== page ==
After more than 30 years in the outdoor media biz, I’ve become as skeptical about new technologies as you can get. When somebody tells me about fabrics and clothing that’s supposed to keep you warm, cool, dry … blah, blah, blah … I take it with a pound of rock salt until I put it to use in the only real testing lab … my own body in the great outdoors. To my great and extremely pleasant surprise I present this 37.5 Technology review. This stuff flat out works.
37.5 is a fabric technology designed to keep you dry and warm or cool as appropriate to the conditions. It does this by dealing with moisture vapor before it turns to sweat. I learned about it from the folks at Cocona at the Outdoor Press Camp in Park City, Utah. I know all about the pros … and cons … of wicking and layering, and Cocona’s claims about what garments with 37.5 technology can do seemed too far outside the box to really work.
Well, they handed me a long sleeve Carhartt Force Extremes shirt–dark grey, quarter zip– and said, “Go try it.”
I’m a bigger guy and I sweat…the facts of my life. I put the shirt on, filled my Camelbak and headed out on a three-plus mile hike at about 7,500 feet elevation. The mountain sky was clear blue. Temperature was in the mid-80s. Terrain was steep in places.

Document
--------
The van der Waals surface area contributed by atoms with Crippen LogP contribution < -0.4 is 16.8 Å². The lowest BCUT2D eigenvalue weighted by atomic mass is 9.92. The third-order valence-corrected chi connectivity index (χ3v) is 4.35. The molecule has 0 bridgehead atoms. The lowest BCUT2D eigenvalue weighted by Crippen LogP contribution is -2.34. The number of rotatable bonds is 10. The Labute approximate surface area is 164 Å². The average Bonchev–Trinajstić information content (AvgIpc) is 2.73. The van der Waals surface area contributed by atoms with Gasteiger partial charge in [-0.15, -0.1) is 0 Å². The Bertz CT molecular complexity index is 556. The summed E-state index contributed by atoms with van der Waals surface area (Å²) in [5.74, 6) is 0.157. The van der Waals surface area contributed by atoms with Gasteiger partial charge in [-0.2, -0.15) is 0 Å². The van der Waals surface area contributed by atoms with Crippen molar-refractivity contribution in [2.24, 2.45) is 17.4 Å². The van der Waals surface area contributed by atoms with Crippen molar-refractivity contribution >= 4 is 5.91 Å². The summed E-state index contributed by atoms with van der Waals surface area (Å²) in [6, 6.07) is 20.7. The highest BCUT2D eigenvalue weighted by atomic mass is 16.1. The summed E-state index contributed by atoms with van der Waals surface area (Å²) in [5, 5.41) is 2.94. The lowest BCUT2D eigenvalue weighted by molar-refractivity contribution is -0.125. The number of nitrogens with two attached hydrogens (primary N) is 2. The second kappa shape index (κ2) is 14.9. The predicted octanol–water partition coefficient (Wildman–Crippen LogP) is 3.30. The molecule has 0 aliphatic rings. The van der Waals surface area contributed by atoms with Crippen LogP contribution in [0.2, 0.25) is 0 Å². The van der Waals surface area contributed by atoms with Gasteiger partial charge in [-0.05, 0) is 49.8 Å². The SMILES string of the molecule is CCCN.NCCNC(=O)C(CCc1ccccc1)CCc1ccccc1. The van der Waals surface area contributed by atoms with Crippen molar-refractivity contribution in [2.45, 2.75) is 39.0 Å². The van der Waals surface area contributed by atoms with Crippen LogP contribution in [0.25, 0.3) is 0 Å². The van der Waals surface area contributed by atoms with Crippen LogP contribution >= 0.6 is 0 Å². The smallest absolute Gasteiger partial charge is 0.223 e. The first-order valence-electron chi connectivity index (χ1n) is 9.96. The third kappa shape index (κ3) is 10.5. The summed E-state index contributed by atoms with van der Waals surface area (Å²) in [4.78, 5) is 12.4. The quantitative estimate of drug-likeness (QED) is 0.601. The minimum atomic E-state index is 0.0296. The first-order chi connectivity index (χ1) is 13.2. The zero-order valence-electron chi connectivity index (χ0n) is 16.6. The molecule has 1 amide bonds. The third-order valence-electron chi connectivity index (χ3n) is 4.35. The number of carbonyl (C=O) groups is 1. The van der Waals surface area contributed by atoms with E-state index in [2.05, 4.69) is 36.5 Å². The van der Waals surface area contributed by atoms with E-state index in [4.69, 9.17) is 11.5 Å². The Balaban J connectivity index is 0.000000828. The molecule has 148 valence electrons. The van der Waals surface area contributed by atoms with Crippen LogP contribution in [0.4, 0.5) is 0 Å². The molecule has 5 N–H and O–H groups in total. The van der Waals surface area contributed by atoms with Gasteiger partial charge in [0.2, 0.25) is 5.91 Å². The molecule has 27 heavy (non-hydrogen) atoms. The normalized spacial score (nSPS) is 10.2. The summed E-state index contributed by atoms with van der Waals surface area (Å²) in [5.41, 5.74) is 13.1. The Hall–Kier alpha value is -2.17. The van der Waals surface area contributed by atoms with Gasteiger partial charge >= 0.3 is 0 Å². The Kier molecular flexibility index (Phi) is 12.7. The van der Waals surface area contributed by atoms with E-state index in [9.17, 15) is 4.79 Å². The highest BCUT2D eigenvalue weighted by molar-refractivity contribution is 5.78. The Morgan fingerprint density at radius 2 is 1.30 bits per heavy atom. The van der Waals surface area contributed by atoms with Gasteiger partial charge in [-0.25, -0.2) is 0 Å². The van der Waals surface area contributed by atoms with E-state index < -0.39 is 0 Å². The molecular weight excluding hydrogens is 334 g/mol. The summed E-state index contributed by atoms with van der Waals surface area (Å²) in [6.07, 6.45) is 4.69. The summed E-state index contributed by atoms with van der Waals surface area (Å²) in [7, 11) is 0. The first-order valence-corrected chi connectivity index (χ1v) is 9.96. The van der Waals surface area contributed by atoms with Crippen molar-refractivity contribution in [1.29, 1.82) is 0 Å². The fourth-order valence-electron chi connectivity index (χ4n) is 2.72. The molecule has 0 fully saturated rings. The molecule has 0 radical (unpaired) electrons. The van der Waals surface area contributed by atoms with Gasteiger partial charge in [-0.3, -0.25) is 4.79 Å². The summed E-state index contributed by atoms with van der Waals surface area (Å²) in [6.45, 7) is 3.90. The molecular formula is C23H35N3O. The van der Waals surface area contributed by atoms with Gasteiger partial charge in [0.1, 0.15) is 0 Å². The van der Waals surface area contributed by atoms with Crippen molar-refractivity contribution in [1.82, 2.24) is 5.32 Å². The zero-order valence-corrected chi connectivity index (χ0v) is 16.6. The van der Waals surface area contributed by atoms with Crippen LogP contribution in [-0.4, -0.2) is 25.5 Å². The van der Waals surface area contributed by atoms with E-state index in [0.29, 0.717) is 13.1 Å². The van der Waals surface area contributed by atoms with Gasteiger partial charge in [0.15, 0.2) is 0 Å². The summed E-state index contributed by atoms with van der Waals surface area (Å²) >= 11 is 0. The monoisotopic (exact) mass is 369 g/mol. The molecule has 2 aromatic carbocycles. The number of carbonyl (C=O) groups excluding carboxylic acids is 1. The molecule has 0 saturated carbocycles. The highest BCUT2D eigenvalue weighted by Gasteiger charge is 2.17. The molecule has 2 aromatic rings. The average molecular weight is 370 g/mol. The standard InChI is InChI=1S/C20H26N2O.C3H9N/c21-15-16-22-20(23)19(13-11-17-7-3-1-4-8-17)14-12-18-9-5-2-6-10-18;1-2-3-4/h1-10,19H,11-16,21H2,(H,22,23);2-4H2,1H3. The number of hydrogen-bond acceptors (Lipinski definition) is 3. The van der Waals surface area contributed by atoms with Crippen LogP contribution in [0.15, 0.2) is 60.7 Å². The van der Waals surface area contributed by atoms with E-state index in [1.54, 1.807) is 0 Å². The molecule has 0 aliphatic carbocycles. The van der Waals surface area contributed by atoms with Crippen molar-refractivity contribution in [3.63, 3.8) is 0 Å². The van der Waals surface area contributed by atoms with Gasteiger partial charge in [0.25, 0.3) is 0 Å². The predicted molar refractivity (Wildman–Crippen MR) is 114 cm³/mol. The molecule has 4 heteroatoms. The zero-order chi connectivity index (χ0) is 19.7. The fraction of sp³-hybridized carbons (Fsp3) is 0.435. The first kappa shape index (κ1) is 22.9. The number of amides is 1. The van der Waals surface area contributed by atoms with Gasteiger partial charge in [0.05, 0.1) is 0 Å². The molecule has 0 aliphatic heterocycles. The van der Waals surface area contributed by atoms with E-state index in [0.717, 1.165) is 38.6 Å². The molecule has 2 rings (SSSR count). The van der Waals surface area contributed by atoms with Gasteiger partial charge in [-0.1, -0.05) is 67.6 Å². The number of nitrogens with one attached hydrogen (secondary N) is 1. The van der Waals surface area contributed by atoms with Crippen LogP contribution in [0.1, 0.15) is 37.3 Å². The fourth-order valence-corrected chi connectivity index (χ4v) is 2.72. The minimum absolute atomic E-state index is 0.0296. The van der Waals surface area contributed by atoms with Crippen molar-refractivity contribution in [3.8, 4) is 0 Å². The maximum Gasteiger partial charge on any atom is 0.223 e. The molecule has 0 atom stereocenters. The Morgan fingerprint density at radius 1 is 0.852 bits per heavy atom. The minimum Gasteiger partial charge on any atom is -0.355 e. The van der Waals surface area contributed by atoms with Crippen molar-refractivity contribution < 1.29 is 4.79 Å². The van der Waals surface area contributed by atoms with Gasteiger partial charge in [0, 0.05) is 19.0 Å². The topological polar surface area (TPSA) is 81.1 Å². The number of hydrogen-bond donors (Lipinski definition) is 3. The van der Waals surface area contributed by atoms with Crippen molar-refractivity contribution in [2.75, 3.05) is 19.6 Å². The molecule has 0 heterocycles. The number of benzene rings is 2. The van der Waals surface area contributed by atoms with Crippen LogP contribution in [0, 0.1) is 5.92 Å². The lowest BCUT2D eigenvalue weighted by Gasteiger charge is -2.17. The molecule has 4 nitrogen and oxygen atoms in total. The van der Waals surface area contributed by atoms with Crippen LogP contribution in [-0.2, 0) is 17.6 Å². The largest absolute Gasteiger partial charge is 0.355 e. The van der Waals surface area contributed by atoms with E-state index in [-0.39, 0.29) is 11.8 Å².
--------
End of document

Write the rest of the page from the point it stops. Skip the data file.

In the first quarter mile of the hike, I should have been soaked with sweat, hot and clammy. Yuck!
But I wasn’t! Not a bit! Not then nor for the rest of the hike we stretched over a couple hours and hydrating all the way. The 37.5 Technology incorporated in the fabric of the Carhartt shirt dealt with the water vapor my body was pumping out BEFORE it turned to liquid sweat. Absolutely amazing! I can’t wait to do more testing with it in a variety of conditions, but I can’t think of any that will be more difficult than what I put it through.
By the way … yes, 37.5 is an unusual name, but it is well-reasoned. From independent testing Cocona found that 37.5 degrees Celsius is the core temperature at which the human body performs most efficiently and a relative humidity of 37.5 percent is where human skin is most comfortable on the average. I don’t know how I’d test that out myself, but now I have no reason to doubt them. I’m sold.